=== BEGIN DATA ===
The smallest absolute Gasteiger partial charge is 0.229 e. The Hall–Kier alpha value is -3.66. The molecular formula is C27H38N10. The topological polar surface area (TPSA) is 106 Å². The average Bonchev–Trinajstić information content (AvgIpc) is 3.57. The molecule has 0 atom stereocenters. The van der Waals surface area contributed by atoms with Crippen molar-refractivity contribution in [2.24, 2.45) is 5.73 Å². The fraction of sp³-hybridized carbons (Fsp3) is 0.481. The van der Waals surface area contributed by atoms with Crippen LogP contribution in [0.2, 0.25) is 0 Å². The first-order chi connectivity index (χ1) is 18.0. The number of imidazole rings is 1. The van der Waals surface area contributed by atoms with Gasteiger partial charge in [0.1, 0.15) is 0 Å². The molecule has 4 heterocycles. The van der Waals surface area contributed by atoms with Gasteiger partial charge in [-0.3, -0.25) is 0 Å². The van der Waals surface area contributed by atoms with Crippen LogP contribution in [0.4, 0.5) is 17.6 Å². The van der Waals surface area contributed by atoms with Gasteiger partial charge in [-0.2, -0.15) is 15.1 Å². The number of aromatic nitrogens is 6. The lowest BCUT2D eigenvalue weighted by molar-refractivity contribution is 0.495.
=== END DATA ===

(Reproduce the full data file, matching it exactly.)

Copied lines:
The smallest absolute Gasteiger partial charge is 0.229 e. The Hall–Kier alpha value is -3.66. The molecular formula is C27H38N10. The topological polar surface area (TPSA) is 106 Å². The average Bonchev–Trinajstić information content (AvgIpc) is 3.57. The molecule has 0 atom stereocenters. The van der Waals surface area contributed by atoms with Crippen molar-refractivity contribution in [2.24, 2.45) is 5.73 Å². The fraction of sp³-hybridized carbons (Fsp3) is 0.481. The van der Waals surface area contributed by atoms with Crippen LogP contribution in [0.2, 0.25) is 0 Å². The first-order chi connectivity index (χ1) is 18.0. The number of imidazole rings is 1. The van der Waals surface area contributed by atoms with Gasteiger partial charge in [0.1, 0.15) is 0 Å². The molecule has 4 heterocycles. The van der Waals surface area contributed by atoms with Gasteiger partial charge in [-0.3, -0.25) is 0 Å². The van der Waals surface area contributed by atoms with Crippen LogP contribution in [0.4, 0.5) is 17.6 Å². The van der Waals surface area contributed by atoms with Gasteiger partial charge in [-0.2, -0.15) is 15.1 Å². The number of aromatic nitrogens is 6. The lowest BCUT2D eigenvalue weighted by molar-refractivity contribution is 0.495.